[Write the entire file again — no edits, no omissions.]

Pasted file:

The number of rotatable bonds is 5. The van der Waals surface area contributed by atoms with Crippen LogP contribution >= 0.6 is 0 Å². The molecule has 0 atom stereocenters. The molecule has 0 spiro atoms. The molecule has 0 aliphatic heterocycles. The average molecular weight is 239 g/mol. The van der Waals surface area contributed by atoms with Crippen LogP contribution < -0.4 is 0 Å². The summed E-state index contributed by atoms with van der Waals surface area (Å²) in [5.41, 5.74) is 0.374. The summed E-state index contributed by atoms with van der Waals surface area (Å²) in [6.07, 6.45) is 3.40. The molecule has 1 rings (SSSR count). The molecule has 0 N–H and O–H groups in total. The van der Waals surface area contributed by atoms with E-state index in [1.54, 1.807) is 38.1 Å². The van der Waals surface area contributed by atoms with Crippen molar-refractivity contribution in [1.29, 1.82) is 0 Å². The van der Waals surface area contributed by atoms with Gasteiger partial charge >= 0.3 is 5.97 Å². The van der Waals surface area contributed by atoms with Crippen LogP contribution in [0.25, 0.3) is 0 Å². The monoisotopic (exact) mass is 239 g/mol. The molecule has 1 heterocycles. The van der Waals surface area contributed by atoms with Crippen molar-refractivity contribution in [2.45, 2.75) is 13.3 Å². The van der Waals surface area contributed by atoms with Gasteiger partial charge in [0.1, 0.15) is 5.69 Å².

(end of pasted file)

The number of rotatable bonds is 5. The van der Waals surface area contributed by atoms with Crippen LogP contribution >= 0.6 is 0 Å². The molecule has 0 atom stereocenters. The molecule has 0 spiro atoms. The molecule has 0 aliphatic heterocycles. The average molecular weight is 239 g/mol. The van der Waals surface area contributed by atoms with Crippen LogP contribution < -0.4 is 0 Å². The summed E-state index contributed by atoms with van der Waals surface area (Å²) in [5.41, 5.74) is 0.374. The summed E-state index contributed by atoms with van der Waals surface area (Å²) in [6.07, 6.45) is 3.40. The molecule has 1 rings (SSSR count). The molecule has 0 N–H and O–H groups in total. The van der Waals surface area contributed by atoms with E-state index in [1.54, 1.807) is 38.1 Å². The van der Waals surface area contributed by atoms with Crippen molar-refractivity contribution in [1.29, 1.82) is 0 Å². The van der Waals surface area contributed by atoms with Gasteiger partial charge >= 0.3 is 5.97 Å². The van der Waals surface area contributed by atoms with Crippen LogP contribution in [0.25, 0.3) is 0 Å². The monoisotopic (exact) mass is 239 g/mol. The molecule has 1 heterocycles. The van der Waals surface area contributed by atoms with Crippen molar-refractivity contribution in [2.45, 2.75) is 13.3 Å². The van der Waals surface area contributed by atoms with Gasteiger partial charge in [0.1, 0.15) is 5.69 Å².